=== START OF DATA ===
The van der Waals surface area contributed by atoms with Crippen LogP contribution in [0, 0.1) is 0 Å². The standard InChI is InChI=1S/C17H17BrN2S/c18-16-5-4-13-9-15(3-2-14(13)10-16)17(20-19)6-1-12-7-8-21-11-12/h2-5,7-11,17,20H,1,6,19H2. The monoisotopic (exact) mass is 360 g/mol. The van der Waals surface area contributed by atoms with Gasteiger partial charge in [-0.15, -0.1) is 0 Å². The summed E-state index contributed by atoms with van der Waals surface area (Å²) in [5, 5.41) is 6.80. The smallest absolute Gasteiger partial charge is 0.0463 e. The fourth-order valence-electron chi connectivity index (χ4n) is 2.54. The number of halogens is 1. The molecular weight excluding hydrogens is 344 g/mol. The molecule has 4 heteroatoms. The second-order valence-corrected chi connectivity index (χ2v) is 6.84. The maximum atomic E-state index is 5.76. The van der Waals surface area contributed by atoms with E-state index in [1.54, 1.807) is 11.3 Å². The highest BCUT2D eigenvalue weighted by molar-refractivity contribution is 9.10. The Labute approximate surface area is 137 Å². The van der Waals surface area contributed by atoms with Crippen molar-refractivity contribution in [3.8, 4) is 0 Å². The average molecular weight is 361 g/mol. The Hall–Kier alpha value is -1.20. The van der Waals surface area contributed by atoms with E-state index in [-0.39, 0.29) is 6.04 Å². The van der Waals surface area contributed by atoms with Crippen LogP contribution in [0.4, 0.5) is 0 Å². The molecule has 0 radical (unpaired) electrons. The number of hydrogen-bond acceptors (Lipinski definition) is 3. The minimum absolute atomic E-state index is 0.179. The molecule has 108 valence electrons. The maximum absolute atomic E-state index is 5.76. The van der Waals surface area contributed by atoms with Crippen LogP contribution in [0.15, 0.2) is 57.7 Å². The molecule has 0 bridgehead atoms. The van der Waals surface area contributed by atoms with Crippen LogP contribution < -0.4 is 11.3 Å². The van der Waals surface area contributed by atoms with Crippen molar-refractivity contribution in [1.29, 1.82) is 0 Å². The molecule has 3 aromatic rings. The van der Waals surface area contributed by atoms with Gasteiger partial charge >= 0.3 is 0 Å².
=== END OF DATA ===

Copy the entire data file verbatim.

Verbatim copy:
The van der Waals surface area contributed by atoms with Crippen LogP contribution in [0, 0.1) is 0 Å². The standard InChI is InChI=1S/C17H17BrN2S/c18-16-5-4-13-9-15(3-2-14(13)10-16)17(20-19)6-1-12-7-8-21-11-12/h2-5,7-11,17,20H,1,6,19H2. The monoisotopic (exact) mass is 360 g/mol. The van der Waals surface area contributed by atoms with Gasteiger partial charge in [-0.15, -0.1) is 0 Å². The summed E-state index contributed by atoms with van der Waals surface area (Å²) in [5, 5.41) is 6.80. The smallest absolute Gasteiger partial charge is 0.0463 e. The fourth-order valence-electron chi connectivity index (χ4n) is 2.54. The number of halogens is 1. The molecular weight excluding hydrogens is 344 g/mol. The molecule has 4 heteroatoms. The second-order valence-corrected chi connectivity index (χ2v) is 6.84. The maximum atomic E-state index is 5.76. The van der Waals surface area contributed by atoms with E-state index in [1.54, 1.807) is 11.3 Å². The highest BCUT2D eigenvalue weighted by molar-refractivity contribution is 9.10. The Labute approximate surface area is 137 Å². The van der Waals surface area contributed by atoms with Crippen molar-refractivity contribution in [3.8, 4) is 0 Å². The average molecular weight is 361 g/mol. The Hall–Kier alpha value is -1.20. The van der Waals surface area contributed by atoms with E-state index in [-0.39, 0.29) is 6.04 Å². The van der Waals surface area contributed by atoms with Crippen LogP contribution in [0.4, 0.5) is 0 Å². The molecule has 0 radical (unpaired) electrons. The number of hydrogen-bond acceptors (Lipinski definition) is 3. The minimum absolute atomic E-state index is 0.179. The molecule has 108 valence electrons. The maximum absolute atomic E-state index is 5.76. The van der Waals surface area contributed by atoms with Crippen LogP contribution in [0.15, 0.2) is 57.7 Å². The molecule has 0 bridgehead atoms. The van der Waals surface area contributed by atoms with Crippen LogP contribution < -0.4 is 11.3 Å². The van der Waals surface area contributed by atoms with Crippen molar-refractivity contribution in [1.29, 1.82) is 0 Å². The molecule has 3 aromatic rings. The van der Waals surface area contributed by atoms with Gasteiger partial charge >= 0.3 is 0 Å².